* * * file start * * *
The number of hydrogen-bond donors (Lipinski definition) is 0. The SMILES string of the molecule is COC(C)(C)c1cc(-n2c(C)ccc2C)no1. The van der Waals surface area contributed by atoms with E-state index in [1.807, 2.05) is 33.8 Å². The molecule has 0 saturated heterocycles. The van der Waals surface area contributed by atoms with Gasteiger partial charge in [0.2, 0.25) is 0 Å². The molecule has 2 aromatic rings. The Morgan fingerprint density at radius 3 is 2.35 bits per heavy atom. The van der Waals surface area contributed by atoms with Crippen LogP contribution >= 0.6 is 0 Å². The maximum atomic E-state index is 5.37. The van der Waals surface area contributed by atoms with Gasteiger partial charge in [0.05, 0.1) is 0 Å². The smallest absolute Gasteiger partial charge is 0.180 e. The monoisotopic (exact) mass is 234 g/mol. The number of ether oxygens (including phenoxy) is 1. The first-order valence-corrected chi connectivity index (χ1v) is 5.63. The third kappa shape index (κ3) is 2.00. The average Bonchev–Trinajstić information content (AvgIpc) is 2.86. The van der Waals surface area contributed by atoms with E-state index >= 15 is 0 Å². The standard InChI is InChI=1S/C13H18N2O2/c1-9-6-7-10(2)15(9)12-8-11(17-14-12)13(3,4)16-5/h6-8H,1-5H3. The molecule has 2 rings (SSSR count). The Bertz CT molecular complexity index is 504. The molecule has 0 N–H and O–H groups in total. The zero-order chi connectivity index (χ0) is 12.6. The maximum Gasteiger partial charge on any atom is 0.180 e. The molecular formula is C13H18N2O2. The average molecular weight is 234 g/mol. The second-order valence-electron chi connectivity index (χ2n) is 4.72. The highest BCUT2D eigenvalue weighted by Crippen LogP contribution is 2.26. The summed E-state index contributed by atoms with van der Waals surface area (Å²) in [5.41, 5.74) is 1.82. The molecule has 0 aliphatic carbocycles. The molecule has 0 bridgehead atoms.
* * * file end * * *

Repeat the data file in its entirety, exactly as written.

The number of hydrogen-bond donors (Lipinski definition) is 0. The SMILES string of the molecule is COC(C)(C)c1cc(-n2c(C)ccc2C)no1. The van der Waals surface area contributed by atoms with E-state index in [1.807, 2.05) is 33.8 Å². The molecule has 0 saturated heterocycles. The van der Waals surface area contributed by atoms with Gasteiger partial charge in [0.2, 0.25) is 0 Å². The molecule has 2 aromatic rings. The Morgan fingerprint density at radius 3 is 2.35 bits per heavy atom. The van der Waals surface area contributed by atoms with Crippen LogP contribution >= 0.6 is 0 Å². The maximum atomic E-state index is 5.37. The van der Waals surface area contributed by atoms with Gasteiger partial charge in [0.05, 0.1) is 0 Å². The smallest absolute Gasteiger partial charge is 0.180 e. The monoisotopic (exact) mass is 234 g/mol. The number of ether oxygens (including phenoxy) is 1. The first-order valence-corrected chi connectivity index (χ1v) is 5.63. The third kappa shape index (κ3) is 2.00. The average Bonchev–Trinajstić information content (AvgIpc) is 2.86. The van der Waals surface area contributed by atoms with E-state index >= 15 is 0 Å². The standard InChI is InChI=1S/C13H18N2O2/c1-9-6-7-10(2)15(9)12-8-11(17-14-12)13(3,4)16-5/h6-8H,1-5H3. The molecule has 2 rings (SSSR count). The Bertz CT molecular complexity index is 504. The molecule has 0 N–H and O–H groups in total. The zero-order chi connectivity index (χ0) is 12.6. The maximum Gasteiger partial charge on any atom is 0.180 e. The molecular formula is C13H18N2O2. The average molecular weight is 234 g/mol. The second-order valence-electron chi connectivity index (χ2n) is 4.72. The highest BCUT2D eigenvalue weighted by Crippen LogP contribution is 2.26. The summed E-state index contributed by atoms with van der Waals surface area (Å²) in [5.41, 5.74) is 1.82. The molecule has 0 aliphatic carbocycles. The molecule has 0 bridgehead atoms.